Page 20: Bruce is still being coy to both his allies and the reader about the specifics of his mystery plan, and why he’s assembled Batman Incorporated. This entire vibe – Batman has a mysterious plan and rallies the people around him to execute it, and nobody knows what it is – is exceptionally reminiscent of the extensive Chuck Dixon run on the character in Detective Comics and every sidekick book of the ’90s, including the technofetishism and the constant international travel. The difference is, this time, Batman isn’t a dick.
Batman Incorporated seems to involve as many elements as a secret society as it does as a corporation – also note that Bruce is going to swear in all of his operatives the same way he swore in Robin so many years ago in Detective Comics #38.
Page 21: Lord Death Man in a lunar satellite is bound to come up later, especially since the character is so damn entertaining and Morrison rarely wastes characters like these, especially with such obvious setups for later stories. I, for one, look very much forward to the Batman in Space arc. Perhaps it’ll involve Brother Eye, which Morrison showed Damian using in the future in Batman #700.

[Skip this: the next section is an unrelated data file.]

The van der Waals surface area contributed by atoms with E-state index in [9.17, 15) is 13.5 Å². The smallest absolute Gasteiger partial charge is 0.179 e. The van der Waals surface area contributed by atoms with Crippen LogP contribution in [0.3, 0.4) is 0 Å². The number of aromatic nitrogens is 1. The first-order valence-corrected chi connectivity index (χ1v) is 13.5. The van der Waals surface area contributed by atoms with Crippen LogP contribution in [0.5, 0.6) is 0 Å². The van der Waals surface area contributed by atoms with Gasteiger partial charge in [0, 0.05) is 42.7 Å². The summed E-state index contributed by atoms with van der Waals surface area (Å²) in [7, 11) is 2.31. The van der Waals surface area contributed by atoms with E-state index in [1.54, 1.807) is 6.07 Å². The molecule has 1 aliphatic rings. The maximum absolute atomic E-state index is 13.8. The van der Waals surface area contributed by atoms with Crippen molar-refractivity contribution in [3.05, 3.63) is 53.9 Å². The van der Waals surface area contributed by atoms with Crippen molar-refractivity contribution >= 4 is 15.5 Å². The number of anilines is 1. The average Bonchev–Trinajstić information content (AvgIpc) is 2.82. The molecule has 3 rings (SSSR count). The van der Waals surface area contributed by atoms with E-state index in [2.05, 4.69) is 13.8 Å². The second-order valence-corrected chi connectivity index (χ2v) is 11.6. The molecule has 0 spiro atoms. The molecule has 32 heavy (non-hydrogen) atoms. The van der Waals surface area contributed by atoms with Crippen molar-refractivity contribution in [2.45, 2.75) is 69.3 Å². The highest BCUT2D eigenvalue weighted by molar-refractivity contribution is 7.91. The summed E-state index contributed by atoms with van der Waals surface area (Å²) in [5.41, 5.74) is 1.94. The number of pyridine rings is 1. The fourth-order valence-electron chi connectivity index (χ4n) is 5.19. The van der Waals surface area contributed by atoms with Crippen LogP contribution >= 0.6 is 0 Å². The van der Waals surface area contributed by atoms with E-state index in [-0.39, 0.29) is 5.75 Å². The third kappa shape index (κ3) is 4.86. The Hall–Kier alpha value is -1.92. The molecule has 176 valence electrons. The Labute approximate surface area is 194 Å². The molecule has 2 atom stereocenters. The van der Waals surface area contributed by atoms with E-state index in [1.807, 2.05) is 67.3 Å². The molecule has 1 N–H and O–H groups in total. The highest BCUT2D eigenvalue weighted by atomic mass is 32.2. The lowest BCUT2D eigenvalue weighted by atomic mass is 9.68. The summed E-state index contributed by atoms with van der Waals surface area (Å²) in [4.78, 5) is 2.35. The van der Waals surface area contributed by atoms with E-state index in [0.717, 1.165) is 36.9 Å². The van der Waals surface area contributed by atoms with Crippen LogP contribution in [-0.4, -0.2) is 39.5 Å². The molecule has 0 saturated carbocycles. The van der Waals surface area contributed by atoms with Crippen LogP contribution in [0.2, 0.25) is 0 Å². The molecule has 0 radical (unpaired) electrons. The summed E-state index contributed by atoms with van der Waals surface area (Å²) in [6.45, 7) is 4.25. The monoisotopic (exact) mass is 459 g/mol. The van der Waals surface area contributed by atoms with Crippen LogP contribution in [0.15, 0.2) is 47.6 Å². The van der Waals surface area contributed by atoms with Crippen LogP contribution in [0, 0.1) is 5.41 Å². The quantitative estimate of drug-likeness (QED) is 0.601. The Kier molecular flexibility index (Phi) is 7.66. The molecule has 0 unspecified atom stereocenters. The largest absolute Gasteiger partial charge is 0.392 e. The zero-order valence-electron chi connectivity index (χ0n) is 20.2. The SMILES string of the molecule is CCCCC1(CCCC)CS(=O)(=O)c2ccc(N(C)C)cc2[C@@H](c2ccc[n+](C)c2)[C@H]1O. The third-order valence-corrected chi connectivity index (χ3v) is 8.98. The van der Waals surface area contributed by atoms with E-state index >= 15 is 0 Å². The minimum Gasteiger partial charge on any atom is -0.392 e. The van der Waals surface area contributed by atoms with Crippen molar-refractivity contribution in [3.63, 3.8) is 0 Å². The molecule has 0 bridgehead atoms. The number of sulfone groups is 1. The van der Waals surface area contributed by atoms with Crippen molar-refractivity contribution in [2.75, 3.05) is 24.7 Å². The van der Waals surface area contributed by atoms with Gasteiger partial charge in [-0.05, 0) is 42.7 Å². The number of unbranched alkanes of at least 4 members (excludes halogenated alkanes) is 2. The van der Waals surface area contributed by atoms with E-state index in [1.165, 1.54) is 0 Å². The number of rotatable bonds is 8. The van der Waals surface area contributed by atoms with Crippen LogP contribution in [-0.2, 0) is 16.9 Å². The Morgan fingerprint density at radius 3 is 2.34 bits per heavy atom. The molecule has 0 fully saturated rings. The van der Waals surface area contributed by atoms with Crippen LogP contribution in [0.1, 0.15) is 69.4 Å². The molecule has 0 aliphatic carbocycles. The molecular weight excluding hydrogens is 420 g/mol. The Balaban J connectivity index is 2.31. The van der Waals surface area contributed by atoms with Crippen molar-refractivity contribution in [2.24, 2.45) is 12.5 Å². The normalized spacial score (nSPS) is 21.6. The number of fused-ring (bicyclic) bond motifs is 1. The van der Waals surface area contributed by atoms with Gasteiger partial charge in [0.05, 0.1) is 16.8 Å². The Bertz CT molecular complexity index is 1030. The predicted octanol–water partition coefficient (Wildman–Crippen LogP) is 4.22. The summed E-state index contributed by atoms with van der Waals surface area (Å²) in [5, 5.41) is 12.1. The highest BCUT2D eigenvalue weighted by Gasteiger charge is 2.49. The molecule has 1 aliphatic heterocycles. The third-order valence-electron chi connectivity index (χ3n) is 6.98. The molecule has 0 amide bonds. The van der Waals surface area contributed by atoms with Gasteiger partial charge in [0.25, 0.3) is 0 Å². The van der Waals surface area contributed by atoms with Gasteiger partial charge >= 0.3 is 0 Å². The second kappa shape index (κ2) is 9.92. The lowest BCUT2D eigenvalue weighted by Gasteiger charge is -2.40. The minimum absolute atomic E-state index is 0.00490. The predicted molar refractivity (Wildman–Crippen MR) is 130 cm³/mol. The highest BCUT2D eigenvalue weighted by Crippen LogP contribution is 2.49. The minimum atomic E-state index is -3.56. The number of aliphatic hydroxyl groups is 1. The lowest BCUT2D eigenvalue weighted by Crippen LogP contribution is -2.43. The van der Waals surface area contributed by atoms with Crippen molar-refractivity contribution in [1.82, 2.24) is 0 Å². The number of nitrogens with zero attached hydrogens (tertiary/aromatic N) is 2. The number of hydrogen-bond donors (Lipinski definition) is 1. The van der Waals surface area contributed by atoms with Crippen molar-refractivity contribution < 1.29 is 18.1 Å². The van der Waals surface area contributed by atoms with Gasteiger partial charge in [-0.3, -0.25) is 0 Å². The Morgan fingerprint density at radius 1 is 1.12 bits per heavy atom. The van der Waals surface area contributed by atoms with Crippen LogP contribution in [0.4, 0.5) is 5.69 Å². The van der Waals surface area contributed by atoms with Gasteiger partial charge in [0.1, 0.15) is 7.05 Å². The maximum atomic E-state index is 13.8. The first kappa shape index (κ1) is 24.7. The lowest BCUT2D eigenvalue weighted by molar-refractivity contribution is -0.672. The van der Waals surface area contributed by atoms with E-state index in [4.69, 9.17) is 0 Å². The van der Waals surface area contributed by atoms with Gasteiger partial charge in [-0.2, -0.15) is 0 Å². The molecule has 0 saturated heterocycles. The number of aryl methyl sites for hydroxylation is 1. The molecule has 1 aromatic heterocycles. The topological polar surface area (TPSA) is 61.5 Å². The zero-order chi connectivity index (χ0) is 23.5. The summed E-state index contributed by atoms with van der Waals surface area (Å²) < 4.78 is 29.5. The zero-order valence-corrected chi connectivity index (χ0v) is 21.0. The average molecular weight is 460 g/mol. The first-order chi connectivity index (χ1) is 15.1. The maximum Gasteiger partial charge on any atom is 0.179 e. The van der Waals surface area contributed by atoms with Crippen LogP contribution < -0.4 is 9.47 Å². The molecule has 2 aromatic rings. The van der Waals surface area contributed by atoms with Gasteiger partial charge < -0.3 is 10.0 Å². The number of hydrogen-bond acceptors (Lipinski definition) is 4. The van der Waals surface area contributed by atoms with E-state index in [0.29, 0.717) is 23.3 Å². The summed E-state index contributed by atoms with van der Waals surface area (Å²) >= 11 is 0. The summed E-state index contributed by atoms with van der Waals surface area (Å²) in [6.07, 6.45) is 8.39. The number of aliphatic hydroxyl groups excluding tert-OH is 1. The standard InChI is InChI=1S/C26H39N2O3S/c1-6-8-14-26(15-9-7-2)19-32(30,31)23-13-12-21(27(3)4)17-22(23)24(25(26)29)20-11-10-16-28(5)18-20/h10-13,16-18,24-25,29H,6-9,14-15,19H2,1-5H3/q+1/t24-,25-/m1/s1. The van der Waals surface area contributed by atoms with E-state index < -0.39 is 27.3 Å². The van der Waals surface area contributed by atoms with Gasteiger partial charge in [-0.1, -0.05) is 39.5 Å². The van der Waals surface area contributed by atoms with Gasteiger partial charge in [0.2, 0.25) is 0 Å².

Of course, Morrison has to pay off the Catwoman thing, revealing that she was there to steal the priceless jewels (which seems obvious in retrospect, if somewhat against the Brubaker/Pfeifer conception of the character) and also that the priceless jewels liquefy when they’re not in deep-sea pressure. You’d also think someone as smart as Selina would have figured this out beforehand and prepared for it, in all honesty – I mean, these are famous priceless jewels, couldn’t you just Google or Lexle them or whatever and get a pressurized box beforehand? Wouldn’t whoever hired her want to warn her about that?
For that matter, who DID hire her? Is this just a random one-off grab to give her a “naughty” reason to go with Bruce to Japan, or could the identity of the purchaser have something to do with the overall mystery?
And man, Bruce loves to drink now.
Page 22: I have to admit, I didn’t expect Jiro to straight-up wear a Batman costume, just put a little logo on his shoulder or something. I can’t imagine a lot of the crimefighters Bruce wants to recruit will be down with totally submerging their own crimefighting identities to put on the cape and cowl. If that is his plan, it’s interesting that he’s basically stolen Doctor Hurt’s idea from his Three Batmen – except rather than try to recreate his own psychology and trauma, he’s just finding people inspired by him and giving them his seal of approval if they don’t suck at their job.
His enemy here is Professor Gorilla, a superintelligent, superpowered gorilla also imported from Jiro Kuwata’s Batman manga.
Links to my other annotations:
- Batman: The Return; Batman, Inc. #1
- Return of Bruce Wayne #1, #2, #3, #4, #5, #6; Batman #700, #701, #702; Batman and Robin #14, #15, #16
- original Batman run and previous issues of Batman and Robin